Jean's an edgy mama of a 3-year-old girl I found through her rocking blog, www.artfulparent.wordpress.com. She ran a toddler art group for two years, though she's currently taking a break from that. She's also had articles about kid art published in Mothering and Parenting magazines.
Below are just a few of Jean's fun Valentine's Day projects for kids 5 to 10. I asked that she include recycled materials where possible, which she did.
Have fun this week being crafty with your kids!
Recycled materials to use: newspapers, magazines, old crayon stubs, cardstock or thin cardboard (i.e., from cereal boxes), fabric and ribbon scraps, old file folders.
• Stained Glass Heart:
Grate old crayons and crayon stubs on a cheese grater.
Fold over a sheet of wax paper, then unfold, and lay flat.
Sprinkle crayon shavings on one side, and fold wax paper back over the shavings.
Set wax paper sandwich between sheets of newsprint and iron on low heat to melt the crayons. Adult supervision is required for this part. Set aside to cool.
Fold over a piece of colored construction paper, cut a heart out of the center through both pieces of paper to create a frame.
Glue the wax and crayon "stained glass" between the two sides of construction paper.
If desired, punch two holes at the top and tie a string or ribbon for hanging. Hang in a window to let light shine through.
• Stuffed Heart Mobile:
Set two pieces of paper together, draw a heart on the top sheet, then cut the heart shape out through both pieces of paper.
Paint or draw on both hearts. Washable, non-toxic tempera paint is a good choice.
Turn over one of the hearts and squeeze a line of glue around the edge of the paper, leaving about 6 inches for an opening.
Set the other heart over the first, with the painted sides out, and press to seal. Let dry for several hours or overnight.
Stuff with crumpled newspaper or other recycled paper.
Glue opening closed. Use clothespins to hold closed if necessary while drying.
Punch a hole in the top and tie on a string for hanging.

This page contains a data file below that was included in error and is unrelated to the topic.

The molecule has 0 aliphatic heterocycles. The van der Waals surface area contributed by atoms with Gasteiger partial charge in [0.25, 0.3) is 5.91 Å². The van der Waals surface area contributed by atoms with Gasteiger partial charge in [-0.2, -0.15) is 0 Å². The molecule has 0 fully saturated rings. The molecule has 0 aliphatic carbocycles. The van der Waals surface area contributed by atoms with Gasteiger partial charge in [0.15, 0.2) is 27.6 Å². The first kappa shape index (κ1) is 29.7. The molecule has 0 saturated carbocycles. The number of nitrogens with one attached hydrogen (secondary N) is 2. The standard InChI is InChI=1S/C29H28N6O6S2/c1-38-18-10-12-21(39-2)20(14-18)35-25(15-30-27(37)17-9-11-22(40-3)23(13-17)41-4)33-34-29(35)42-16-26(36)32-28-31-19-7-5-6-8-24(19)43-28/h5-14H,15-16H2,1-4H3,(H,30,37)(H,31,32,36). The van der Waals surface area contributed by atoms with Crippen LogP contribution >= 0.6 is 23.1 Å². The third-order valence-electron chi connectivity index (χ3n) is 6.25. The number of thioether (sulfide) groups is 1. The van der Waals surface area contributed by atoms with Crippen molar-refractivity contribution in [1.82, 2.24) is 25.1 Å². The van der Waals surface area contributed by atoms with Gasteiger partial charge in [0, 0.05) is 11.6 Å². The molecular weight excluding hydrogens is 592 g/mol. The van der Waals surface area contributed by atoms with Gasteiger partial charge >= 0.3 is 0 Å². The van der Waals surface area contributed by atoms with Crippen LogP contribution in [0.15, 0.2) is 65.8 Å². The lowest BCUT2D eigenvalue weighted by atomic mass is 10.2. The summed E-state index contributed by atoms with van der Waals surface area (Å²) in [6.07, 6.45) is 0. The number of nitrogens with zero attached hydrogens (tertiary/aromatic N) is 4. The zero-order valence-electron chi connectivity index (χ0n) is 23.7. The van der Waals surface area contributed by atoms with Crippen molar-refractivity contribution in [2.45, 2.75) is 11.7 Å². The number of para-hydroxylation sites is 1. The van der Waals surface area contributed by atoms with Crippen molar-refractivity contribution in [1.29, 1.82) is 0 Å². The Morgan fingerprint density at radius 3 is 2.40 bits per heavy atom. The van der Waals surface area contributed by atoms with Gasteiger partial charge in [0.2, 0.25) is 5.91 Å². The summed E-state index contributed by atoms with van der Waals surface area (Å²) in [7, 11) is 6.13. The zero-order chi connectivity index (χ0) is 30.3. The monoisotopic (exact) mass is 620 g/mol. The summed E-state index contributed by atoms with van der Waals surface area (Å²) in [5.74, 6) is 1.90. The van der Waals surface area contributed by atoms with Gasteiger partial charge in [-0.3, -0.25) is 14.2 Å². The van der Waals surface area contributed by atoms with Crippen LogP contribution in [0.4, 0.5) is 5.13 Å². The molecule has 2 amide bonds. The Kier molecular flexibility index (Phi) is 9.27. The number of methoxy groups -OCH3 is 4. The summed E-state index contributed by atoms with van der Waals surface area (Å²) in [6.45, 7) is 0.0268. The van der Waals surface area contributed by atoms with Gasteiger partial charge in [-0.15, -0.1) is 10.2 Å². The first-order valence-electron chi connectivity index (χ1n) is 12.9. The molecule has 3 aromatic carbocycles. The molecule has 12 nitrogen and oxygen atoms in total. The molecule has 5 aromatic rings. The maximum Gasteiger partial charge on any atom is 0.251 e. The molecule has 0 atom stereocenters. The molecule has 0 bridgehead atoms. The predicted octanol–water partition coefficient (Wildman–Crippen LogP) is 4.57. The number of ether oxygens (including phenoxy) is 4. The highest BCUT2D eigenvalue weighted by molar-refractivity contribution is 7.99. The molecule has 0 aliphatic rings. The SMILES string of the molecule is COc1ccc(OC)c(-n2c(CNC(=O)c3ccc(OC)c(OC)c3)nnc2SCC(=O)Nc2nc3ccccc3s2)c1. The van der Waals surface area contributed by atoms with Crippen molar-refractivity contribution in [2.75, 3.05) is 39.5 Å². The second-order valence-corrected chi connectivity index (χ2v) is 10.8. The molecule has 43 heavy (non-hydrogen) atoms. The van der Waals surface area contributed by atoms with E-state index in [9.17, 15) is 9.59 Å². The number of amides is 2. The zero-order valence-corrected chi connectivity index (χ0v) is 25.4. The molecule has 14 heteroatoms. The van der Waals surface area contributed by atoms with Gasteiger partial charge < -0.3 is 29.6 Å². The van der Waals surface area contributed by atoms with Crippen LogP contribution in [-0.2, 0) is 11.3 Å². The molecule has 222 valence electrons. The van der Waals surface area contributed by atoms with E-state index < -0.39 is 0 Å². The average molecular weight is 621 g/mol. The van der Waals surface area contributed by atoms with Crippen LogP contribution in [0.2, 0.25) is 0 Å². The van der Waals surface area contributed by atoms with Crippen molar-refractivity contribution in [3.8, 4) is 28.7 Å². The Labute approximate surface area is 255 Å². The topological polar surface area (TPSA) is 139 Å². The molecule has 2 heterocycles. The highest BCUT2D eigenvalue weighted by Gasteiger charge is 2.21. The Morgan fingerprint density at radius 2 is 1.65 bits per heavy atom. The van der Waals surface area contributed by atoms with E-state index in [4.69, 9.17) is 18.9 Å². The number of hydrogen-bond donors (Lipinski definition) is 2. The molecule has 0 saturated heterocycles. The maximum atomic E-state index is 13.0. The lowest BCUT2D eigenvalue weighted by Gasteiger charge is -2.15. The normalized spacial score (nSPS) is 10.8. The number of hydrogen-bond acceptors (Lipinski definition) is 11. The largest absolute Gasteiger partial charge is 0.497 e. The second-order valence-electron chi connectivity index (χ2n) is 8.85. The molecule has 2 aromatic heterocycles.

Repeat as desired for as many stuffed hearts as you'd like. Try varying sizes.
• Bean Heart Face:
Draw a heart with glue on the front of a blank card using a squeeze glue bottle.
Set beans or small pasta pieces along the glue line. Try smaller beans such as lentils, adzuki beans, or black beans.
Add eyes, nose, and mouth if desired, first in glue, then with beans or pasta.
• Felt Board Card:
Open a folded blank card so you can see the interior. Glue or staple a rectangle of felt to the right side.
On the left side, attach a square of paper by gluing the bottom three sides. This creates a pocket for storing the felt pieces.
Cut a variety of small shapes out of felt, such as hearts, arrows, flowers, cars, or whatever the recipient is interested in.
Decorate the front of the card.
• Crayon Resist Card:
Use watercolor paper (Canson's Biggie Jr. is a good, inexpensive kid's brand) or blank watercolor cards.
Draw hearts on the front of the card using white or light colored crayons or a wax candle.
Paint over the entire front of the card with a watercolor wash to reveal the hearts.
• Multi-colored Heart Crayon:
Remove paper from old crayon stubs. Break into smaller pieces if desired. Note: use regular crayons, NOT washable crayons, otherwise you'll end up with a layer of whitish wax on top of the crayon.
Fill a heart-shaped muffin tin with the crayon pieces.
With adult's help, melt in the oven at low heat -- about 250 degrees. Watch carefully and removed when melted -- takes about 15 minutes.
Let cool, then remove from tin. Note: If possible, use silicone muffin pans for ease of removal. Otherwise, grease well first.
If desired, attach to front of a Valentine card with tape.
According to Jean, the projects below work for kids as young as 1 1/2.
• Collage Card:
Cut heart shapes out of newspaper, magazines, fabric scraps, tissue paper, and colored paper. Try a variety of sizes.
Glue one or many to card front.
Add glitter, ribbon scraps, heart doilies, etc., as desired.
• Heart prints:
Parent cuts sponges or potatoes into heart shapes for printing.
Set paper on a low table (a coffee table covered with newspaper) along with the heart "stamps" and shallow bowls or pie tins of paint. The child can use finger paints or washable tempera paints to print the hearts.
Show child how to dip the sponge or potato heart into paint, then press firmly on paper.